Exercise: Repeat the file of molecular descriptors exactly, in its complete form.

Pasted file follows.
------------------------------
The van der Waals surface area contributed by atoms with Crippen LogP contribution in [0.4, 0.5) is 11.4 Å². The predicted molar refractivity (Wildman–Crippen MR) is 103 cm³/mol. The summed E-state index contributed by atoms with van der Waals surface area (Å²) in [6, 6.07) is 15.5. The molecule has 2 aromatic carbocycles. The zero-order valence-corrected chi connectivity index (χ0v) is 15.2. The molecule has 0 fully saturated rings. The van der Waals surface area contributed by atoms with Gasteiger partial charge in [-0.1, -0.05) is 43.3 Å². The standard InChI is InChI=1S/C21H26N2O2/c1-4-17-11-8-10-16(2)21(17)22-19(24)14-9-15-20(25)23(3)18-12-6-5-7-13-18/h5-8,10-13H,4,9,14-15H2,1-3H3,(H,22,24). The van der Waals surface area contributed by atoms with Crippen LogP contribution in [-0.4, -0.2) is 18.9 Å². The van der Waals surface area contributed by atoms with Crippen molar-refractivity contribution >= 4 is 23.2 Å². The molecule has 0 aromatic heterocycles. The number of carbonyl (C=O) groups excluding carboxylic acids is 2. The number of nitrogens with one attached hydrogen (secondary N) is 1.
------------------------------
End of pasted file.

The van der Waals surface area contributed by atoms with Crippen LogP contribution in [0.4, 0.5) is 11.4 Å². The predicted molar refractivity (Wildman–Crippen MR) is 103 cm³/mol. The summed E-state index contributed by atoms with van der Waals surface area (Å²) in [6, 6.07) is 15.5. The molecule has 2 aromatic carbocycles. The zero-order valence-corrected chi connectivity index (χ0v) is 15.2. The molecule has 0 fully saturated rings. The van der Waals surface area contributed by atoms with Gasteiger partial charge in [-0.1, -0.05) is 43.3 Å². The standard InChI is InChI=1S/C21H26N2O2/c1-4-17-11-8-10-16(2)21(17)22-19(24)14-9-15-20(25)23(3)18-12-6-5-7-13-18/h5-8,10-13H,4,9,14-15H2,1-3H3,(H,22,24). The van der Waals surface area contributed by atoms with Crippen LogP contribution in [-0.4, -0.2) is 18.9 Å². The van der Waals surface area contributed by atoms with Crippen molar-refractivity contribution >= 4 is 23.2 Å². The molecule has 0 aromatic heterocycles. The number of carbonyl (C=O) groups excluding carboxylic acids is 2. The number of nitrogens with one attached hydrogen (secondary N) is 1.